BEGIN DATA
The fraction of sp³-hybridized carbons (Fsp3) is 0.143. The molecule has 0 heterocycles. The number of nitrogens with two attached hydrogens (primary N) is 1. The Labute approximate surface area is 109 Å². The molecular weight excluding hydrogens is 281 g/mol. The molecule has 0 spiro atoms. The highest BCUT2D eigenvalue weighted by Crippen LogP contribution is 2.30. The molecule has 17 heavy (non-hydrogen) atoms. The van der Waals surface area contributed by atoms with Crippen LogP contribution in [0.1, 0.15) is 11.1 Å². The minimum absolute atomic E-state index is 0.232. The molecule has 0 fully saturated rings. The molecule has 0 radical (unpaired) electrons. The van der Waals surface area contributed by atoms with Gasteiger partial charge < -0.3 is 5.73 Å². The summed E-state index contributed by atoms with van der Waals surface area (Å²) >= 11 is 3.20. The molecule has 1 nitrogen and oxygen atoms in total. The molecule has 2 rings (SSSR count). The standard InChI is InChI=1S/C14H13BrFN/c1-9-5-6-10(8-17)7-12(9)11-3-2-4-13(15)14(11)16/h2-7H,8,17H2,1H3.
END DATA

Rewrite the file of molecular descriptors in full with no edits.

The fraction of sp³-hybridized carbons (Fsp3) is 0.143. The molecule has 0 heterocycles. The number of nitrogens with two attached hydrogens (primary N) is 1. The Labute approximate surface area is 109 Å². The molecular weight excluding hydrogens is 281 g/mol. The molecule has 0 spiro atoms. The highest BCUT2D eigenvalue weighted by Crippen LogP contribution is 2.30. The molecule has 17 heavy (non-hydrogen) atoms. The van der Waals surface area contributed by atoms with Crippen LogP contribution in [0.1, 0.15) is 11.1 Å². The minimum absolute atomic E-state index is 0.232. The molecule has 0 fully saturated rings. The molecule has 0 radical (unpaired) electrons. The van der Waals surface area contributed by atoms with Gasteiger partial charge < -0.3 is 5.73 Å². The summed E-state index contributed by atoms with van der Waals surface area (Å²) >= 11 is 3.20. The molecule has 1 nitrogen and oxygen atoms in total. The molecule has 2 rings (SSSR count). The standard InChI is InChI=1S/C14H13BrFN/c1-9-5-6-10(8-17)7-12(9)11-3-2-4-13(15)14(11)16/h2-7H,8,17H2,1H3.